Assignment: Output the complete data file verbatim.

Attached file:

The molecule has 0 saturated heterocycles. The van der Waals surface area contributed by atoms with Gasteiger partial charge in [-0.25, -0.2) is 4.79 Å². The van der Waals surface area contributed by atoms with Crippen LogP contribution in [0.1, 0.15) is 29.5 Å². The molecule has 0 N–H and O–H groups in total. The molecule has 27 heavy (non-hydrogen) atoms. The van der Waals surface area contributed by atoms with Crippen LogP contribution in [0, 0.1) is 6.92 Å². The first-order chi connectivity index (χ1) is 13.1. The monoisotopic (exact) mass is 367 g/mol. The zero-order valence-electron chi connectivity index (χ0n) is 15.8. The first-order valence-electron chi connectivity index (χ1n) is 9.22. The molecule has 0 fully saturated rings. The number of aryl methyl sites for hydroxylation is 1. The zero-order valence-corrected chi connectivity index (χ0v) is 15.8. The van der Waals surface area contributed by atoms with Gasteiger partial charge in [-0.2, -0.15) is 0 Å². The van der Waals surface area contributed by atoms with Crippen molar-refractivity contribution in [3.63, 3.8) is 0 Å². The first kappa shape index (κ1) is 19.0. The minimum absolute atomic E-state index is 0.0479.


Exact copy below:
The molecule has 0 saturated heterocycles. The van der Waals surface area contributed by atoms with Gasteiger partial charge in [-0.25, -0.2) is 4.79 Å². The van der Waals surface area contributed by atoms with Crippen LogP contribution in [0.1, 0.15) is 29.5 Å². The molecule has 0 N–H and O–H groups in total. The molecule has 27 heavy (non-hydrogen) atoms. The van der Waals surface area contributed by atoms with Crippen LogP contribution in [0, 0.1) is 6.92 Å². The first-order chi connectivity index (χ1) is 13.1. The monoisotopic (exact) mass is 367 g/mol. The zero-order valence-electron chi connectivity index (χ0n) is 15.8. The first-order valence-electron chi connectivity index (χ1n) is 9.22. The molecule has 0 fully saturated rings. The number of aryl methyl sites for hydroxylation is 1. The zero-order valence-corrected chi connectivity index (χ0v) is 15.8. The van der Waals surface area contributed by atoms with Gasteiger partial charge in [-0.2, -0.15) is 0 Å². The van der Waals surface area contributed by atoms with Crippen molar-refractivity contribution in [3.63, 3.8) is 0 Å². The first kappa shape index (κ1) is 19.0. The minimum absolute atomic E-state index is 0.0479.